The Noiseless typewriter isn't silent of course, but is much quieter than a 'normal' typewriter - mainly thanks to its unique thrust action. The plungers (which replace the usual typebars) are propelled most of the way towards the page by the typist's fingers, after which momentum takes over to allow the typeface to travel the rest of the way. The result is a dull 'thud', rather than the usual 'thwack' as the character is typed. Since the sound of a large typing pool in full spate can be almost deafening, a quieter typewriter always seemed like a good idea. The problem is simply human nature. A typist who is used to an ordinary typewriter will find the Noiseless mechanism most disconcerting. There is no proper 'feedback' to judge how hard the character has been hit and the keyboard therefore feels 'mushy'. It isn't mushy of course, but it is too 'different' for some. The typewriter trade didn't like them either because they were too different to a normal typewriter, and few engineers knew how to repair them properly.
The original Noiseless No. 4 was developed by the Noiseless Typewriter Co. in 1917, following a couple of earlier commercial failures. It originally had three rows of keys and a double shift. However, by 1924, the Noiseless company had been bought by Remington who immediately developed the machine further to produce the four-bank Noiseless 6 that you see above. At the same time, a range of Remington Noiseless portable typewriters were introduced, although these used a different mechanism to produce a similar quiet result. During the 1930's Underwood and Remington agreed to swap patents and as part of this agreement, Remington manufactured versions of both the standard and portable for Underwood to sell through their own dealerships. Even so, the Noiseless only ever had a limited market and never sold in great numbers. After the war, the tooling was transferred from the USA to Remington's Glasgow factory where, following a redesign of the outer casing in the late 1940's, production continued until 1968!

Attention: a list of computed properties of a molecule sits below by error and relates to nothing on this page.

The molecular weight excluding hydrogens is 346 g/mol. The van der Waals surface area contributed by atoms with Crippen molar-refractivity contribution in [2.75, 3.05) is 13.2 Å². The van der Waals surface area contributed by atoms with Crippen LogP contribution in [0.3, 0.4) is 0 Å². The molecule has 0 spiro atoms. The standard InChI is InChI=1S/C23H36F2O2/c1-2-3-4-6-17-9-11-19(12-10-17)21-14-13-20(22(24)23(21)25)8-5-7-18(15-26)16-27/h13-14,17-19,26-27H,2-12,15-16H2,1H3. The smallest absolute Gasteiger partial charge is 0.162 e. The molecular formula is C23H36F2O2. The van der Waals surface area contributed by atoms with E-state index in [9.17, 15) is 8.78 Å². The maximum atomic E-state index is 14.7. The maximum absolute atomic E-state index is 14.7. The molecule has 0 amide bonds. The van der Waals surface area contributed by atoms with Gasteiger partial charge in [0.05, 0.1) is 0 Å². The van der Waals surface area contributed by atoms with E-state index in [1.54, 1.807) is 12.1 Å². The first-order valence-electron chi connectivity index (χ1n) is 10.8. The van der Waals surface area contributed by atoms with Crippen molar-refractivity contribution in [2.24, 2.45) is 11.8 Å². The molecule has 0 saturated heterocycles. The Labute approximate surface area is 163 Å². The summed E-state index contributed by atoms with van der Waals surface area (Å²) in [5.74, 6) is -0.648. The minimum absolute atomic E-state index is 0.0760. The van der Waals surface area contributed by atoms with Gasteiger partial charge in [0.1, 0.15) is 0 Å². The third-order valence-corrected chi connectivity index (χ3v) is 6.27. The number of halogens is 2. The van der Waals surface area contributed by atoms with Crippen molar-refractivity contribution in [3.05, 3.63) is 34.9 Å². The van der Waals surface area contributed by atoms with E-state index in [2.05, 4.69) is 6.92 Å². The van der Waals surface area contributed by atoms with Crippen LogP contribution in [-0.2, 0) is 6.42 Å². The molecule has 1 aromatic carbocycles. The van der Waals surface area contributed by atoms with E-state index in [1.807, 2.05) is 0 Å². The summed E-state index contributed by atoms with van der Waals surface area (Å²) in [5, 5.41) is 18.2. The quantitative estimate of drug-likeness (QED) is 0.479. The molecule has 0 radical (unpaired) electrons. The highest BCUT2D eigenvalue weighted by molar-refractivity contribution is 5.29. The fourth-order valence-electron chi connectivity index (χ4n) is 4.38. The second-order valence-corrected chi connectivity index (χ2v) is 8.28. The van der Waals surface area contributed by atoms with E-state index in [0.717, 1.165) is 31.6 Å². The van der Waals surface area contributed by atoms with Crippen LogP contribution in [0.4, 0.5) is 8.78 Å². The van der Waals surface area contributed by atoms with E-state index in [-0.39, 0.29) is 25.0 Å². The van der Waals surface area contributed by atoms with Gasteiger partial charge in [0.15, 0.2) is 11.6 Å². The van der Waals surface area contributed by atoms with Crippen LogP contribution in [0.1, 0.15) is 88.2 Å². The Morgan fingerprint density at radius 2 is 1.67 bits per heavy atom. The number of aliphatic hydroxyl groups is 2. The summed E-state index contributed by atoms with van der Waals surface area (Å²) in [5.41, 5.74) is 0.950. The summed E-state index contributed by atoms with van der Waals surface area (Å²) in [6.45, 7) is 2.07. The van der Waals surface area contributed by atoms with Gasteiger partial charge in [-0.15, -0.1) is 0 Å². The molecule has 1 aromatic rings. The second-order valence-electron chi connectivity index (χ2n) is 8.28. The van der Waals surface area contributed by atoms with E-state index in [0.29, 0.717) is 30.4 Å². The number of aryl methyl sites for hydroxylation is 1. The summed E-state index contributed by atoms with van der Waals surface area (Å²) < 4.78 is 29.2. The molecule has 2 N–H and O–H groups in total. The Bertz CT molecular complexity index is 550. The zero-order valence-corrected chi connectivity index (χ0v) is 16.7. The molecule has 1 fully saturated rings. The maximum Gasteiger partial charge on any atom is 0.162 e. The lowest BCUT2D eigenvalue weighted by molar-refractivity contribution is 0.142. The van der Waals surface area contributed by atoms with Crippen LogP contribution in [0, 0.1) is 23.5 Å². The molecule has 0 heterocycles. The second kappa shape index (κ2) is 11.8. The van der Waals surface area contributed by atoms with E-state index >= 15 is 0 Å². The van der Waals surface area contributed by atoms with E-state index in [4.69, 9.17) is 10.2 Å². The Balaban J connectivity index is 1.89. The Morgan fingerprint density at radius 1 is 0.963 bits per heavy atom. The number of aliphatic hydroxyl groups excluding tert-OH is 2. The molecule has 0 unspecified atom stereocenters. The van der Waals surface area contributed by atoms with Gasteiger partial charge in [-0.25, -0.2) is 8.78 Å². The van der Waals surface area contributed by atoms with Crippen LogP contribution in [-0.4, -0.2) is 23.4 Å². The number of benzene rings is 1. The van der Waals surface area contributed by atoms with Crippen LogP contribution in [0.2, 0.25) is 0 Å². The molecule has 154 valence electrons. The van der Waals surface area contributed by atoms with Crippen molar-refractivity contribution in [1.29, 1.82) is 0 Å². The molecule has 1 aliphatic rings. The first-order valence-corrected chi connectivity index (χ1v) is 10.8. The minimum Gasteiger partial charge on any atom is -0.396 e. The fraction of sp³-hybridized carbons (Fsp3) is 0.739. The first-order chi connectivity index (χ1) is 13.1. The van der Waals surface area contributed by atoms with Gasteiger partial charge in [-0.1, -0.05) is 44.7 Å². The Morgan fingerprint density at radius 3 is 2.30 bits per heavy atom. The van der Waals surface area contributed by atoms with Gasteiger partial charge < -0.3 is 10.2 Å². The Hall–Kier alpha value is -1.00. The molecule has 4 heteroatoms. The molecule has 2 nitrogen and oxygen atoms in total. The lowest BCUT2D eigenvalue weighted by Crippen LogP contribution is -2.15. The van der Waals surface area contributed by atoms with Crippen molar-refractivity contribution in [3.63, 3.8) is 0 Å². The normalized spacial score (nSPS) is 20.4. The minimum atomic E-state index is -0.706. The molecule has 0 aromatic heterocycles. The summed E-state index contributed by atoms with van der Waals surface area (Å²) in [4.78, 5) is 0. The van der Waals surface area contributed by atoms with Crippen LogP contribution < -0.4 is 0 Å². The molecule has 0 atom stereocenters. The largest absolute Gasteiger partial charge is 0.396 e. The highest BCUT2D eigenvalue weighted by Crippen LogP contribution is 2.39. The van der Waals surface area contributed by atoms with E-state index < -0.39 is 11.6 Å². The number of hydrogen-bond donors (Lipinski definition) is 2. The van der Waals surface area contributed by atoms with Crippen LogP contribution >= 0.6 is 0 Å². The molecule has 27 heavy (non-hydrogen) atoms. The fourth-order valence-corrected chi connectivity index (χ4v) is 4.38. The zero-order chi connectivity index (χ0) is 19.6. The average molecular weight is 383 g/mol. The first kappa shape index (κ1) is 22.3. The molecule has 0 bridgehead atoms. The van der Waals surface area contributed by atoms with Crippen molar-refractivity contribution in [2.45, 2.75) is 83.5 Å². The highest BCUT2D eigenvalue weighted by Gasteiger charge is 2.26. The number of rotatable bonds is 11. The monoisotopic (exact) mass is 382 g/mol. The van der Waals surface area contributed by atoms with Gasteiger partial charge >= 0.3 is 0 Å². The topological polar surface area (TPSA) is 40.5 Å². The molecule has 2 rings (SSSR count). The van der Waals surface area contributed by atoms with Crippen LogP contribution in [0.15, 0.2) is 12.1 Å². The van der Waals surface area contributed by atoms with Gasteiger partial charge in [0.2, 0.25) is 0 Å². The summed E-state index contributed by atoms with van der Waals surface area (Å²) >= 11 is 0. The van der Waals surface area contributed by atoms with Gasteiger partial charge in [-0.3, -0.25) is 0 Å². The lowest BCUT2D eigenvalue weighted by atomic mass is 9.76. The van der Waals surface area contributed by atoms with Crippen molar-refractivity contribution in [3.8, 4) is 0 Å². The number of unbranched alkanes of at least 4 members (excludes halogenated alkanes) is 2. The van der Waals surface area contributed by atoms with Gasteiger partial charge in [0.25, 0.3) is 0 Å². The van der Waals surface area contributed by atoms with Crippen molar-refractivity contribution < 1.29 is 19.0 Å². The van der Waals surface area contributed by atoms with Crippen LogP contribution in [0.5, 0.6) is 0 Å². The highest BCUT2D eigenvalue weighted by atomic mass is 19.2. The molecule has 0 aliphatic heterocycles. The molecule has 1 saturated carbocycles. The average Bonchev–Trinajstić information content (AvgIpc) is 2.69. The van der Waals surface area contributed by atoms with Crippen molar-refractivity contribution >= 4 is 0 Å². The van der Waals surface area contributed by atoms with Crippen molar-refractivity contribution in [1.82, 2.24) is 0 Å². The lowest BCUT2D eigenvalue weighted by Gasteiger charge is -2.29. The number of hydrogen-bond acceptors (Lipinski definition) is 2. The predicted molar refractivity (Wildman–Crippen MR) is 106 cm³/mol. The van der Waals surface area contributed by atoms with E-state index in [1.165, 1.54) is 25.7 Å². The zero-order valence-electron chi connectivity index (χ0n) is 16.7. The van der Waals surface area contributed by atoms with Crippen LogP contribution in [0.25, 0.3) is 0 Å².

Other manufacturers tried to imitate the concept, although most achieved a quieter typewriter by adding extra sound-deadening material to an otherwise standard machine. The closest imitator was Continental, a pre-war German manufacturer known for taking the market-leading designs of other makers and producing a better-engineered version. The Continental Silenta was their answer to the Remington Noiseless, but it too was never a best seller.
This particular machine came from a TV props. hire company, who wanted me to make it fully functional and back to as near new condition as I could manage. It was the usual last-minute panic, but once again I managed to pull the proverbial rabbit from the hat and get it ready in time. It required a full service and 'tune-up', plus a missing 1/3 keycard and keyring replacing. Amazingly, I found exact replicas amongst my stock. It works beautifully now, and I did tell the props. company that it was good enough to type their invoices on, should their computer ever break down! The typewriter's starring role will be in a production about Winston Churchill. Apparently he insisted on using these machines in his offices because he couldn't stand the 'clack-clack' of a standard typewriter. Not a lot of people know that!